It would be desirable that, given the important implications of our findings (tentative findings as this is the first study that looks at this causal proposal), future research should replicate this study in other types of samples, other age groups and other cultures to try to clarify the role of self-esteem with regard to its mediating role between the BF personality traits and CB and advance cumulative knowledge on the dynamic of influences between the BF personality traits and this behavioral problem. Adding and testing other mediating variables would undoubtedly be another interesting challenge for the future; thus, by way of example, the empirical conformation in different studies [100,101,102,103] that hardiness or meaning act as protective factors from other behavioral addictions (e.g., internet addiction and gambling disorder) means that these variables are potentially suitable to be added as mediating variables in new causal proposals. In short, any gain in understanding of the responsible variables and the dynamics underlying their influence will be welcome to channel the preventive and treatment efforts in dealing with a worrying and growing behavioral problem: CB.

Author Contributions

Conceptualization, J.M.O.-L. and M.C.C.; methodology, J.M.O.-L.; investigation, J.M.O.-L., M.C.C. and M.J.S.; formal analysis, J.M.O.-L.; writing—original draft preparation, J.M.O.-L. and M.C.C.; writing—review and editing, J.M.O.-L., M.C.C. and M.J.S.; supervision, J.M.O.-L. All authors have read and agreed to the published version of the manuscript.


This research received no external funding.

Institutional Review Board Statement

The study met and was conducted in compliance with the Declaration of Helsinki, and its protocol was approved by the Bioethics Committee of the University of Santiago de Compostela.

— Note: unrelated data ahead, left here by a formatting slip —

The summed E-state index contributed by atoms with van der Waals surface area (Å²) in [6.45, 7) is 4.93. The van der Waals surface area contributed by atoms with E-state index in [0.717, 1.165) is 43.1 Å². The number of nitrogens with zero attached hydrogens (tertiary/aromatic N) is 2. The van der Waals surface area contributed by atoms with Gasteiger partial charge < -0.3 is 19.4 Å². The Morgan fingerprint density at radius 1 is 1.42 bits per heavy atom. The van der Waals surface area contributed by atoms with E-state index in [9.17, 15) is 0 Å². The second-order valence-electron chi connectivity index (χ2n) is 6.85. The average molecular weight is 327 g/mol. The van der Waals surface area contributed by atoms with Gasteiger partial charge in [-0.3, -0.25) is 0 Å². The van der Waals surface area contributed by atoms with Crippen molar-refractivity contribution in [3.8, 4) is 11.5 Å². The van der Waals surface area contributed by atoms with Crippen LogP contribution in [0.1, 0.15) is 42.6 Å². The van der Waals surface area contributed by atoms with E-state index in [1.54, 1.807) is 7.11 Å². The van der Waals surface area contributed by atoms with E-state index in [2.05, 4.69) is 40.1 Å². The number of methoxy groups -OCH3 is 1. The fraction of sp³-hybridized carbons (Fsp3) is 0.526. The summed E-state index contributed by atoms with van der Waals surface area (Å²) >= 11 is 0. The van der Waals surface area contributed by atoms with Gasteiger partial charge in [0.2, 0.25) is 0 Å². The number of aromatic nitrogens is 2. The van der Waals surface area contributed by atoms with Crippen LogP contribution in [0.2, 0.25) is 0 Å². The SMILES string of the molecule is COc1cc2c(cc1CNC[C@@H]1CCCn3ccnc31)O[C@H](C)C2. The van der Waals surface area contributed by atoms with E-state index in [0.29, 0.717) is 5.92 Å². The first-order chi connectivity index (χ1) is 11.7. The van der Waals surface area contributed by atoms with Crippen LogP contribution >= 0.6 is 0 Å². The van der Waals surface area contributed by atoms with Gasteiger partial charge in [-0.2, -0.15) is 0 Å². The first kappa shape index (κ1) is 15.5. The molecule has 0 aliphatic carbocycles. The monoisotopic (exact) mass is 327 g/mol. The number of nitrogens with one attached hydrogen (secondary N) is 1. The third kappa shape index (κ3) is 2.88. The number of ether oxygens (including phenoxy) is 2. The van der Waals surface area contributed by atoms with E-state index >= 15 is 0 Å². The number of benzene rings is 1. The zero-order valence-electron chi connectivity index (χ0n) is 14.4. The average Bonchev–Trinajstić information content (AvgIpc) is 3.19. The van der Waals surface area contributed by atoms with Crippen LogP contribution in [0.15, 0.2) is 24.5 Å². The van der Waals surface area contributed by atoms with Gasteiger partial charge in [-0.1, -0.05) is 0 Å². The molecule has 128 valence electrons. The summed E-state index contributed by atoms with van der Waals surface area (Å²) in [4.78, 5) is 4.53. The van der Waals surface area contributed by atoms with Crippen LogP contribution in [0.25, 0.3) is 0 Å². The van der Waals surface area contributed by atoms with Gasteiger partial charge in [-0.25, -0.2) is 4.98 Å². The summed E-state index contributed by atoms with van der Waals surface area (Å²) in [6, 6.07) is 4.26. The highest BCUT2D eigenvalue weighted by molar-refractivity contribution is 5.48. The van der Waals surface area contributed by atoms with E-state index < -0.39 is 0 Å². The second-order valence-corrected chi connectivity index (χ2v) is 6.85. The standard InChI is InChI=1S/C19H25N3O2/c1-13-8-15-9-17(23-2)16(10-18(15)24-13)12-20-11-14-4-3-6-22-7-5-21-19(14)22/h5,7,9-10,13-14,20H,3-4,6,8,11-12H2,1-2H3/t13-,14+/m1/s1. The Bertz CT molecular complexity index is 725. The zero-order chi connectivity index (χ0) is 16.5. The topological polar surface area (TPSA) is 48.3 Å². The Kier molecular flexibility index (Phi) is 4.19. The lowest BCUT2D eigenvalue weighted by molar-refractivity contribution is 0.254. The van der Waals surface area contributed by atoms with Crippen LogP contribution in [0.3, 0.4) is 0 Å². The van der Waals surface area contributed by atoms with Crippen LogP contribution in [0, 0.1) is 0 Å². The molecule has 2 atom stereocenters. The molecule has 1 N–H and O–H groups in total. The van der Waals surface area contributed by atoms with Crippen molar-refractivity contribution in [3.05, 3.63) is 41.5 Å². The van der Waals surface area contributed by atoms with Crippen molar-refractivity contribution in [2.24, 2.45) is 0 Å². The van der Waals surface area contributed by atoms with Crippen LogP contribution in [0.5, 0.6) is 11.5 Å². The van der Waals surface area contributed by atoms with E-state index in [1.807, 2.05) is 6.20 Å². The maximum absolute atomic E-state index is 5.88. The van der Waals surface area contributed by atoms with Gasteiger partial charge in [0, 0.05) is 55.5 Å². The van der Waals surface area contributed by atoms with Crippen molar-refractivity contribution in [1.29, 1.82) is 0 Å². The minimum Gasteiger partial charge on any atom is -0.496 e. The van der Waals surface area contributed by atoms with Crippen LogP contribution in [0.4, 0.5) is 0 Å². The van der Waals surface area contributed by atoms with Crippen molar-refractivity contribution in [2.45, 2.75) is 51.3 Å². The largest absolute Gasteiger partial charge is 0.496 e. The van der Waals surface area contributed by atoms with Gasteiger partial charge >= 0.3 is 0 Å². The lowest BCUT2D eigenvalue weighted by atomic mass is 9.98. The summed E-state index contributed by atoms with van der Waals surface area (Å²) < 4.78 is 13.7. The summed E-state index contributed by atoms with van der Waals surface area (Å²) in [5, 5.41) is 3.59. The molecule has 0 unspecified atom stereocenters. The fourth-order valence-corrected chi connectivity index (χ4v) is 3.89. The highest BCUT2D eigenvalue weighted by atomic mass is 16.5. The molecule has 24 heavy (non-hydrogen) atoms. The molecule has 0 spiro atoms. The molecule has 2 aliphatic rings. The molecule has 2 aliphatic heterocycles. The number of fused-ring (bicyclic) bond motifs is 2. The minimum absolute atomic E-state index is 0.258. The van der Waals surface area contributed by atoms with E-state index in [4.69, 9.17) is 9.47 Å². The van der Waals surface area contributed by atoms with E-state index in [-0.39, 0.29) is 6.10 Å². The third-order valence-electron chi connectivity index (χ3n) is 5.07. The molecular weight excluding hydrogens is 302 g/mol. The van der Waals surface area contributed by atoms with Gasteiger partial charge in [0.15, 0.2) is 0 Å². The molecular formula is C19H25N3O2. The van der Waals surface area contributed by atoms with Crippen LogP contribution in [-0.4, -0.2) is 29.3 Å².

Informed Consent Statement

Participation was voluntary, and both the anonymity and confidentiality of the data were guaranteed.

Data Availability Statement

The data that support the findings of this study are available on request from the corresponding author. The data are not publicly available due to privacy restrictions.


The authors would like to express their gratitude to the Xunta de Galicia for funding the project “La adicción a la compra una aproximación multidimensional y longitudinal’’ which has allowed them to begin and consolidate this line of research.

Conflicts of Interest

The authors declare no conflicts of interest.


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Figure 1. Final model with the relationships between the Big Five, self-esteem and compulsive buying.
Figure 1. Final model with the relationships between the Big Five, self-esteem and compulsive buying.
Ejihpe 14 00007 g001
Table 1. Regression analyses performed to test for mediator effects of self-esteem.
Table 1. Regression analyses performed to test for mediator effects of self-esteem.
Big Five as Predictors of Self-Esteem
Big Five as Predictors of Compulsive Buying
Big Five and Self-Esteem as Predictors of Compulsive Buying
Neuroticism−0.22 *** 0.33 ***0.25 ***
Extraversion0.15 ***0.020.07
Openness0.11 *−0.10 *−0.06
Agreeableness0.14 **−0.07−0.01
Conscientiousness0.20 ***−0.20 ***−0.13 **
Self-esteem −0.37 ***
Explained variance (R2 adjusted)19.320.431
* p < 0.05; ** p < 0.01; *** p < 0.001.
Table 2. Correlations, means and standard deviations of all the variables studied.
Table 2. Correlations, means and standard deviations of all the variables studied.
1. Compulsive buying1
2. Self-esteem−0.47 ***1
3. Neuroticism0.40 ***−0.30 ***1
4. Extraversion−0.040.22 ***−0.061
5. Openness−0.080.14 **0.030.28 ***1
6. Agreableness−0.13 **0.21 ***−0.12 *0.10 *0.061
7. Conscientiousness−0.31 ***0.28 ***−0.31 ***0.02−0.040.11 *1
* p < 0.05; ** p< 0.01; *** p< 0.001.
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Otero-López, J.M.; Santiago, M.J.; Castro, M.C. Big Five Personality Traits and Compulsive Buying: The Mediating Role of Self-Esteem. Eur. J. Investig. Health Psychol. Educ. 2024, 14, 103-116.

AMA Style

Otero-López JM, Santiago MJ, Castro MC. Big Five Personality Traits and Compulsive Buying: The Mediating Role of Self-Esteem. European Journal of Investigation in Health, Psychology and Education. 2024; 14(1):103-116.

Chicago/Turabian Style

Otero-López, José Manuel, María José Santiago, and María Cristina Castro. 2024. "Big Five Personality Traits and Compulsive Buying: The Mediating Role of Self-Esteem" European Journal of Investigation in Health, Psychology and Education 14, no. 1: 103-116.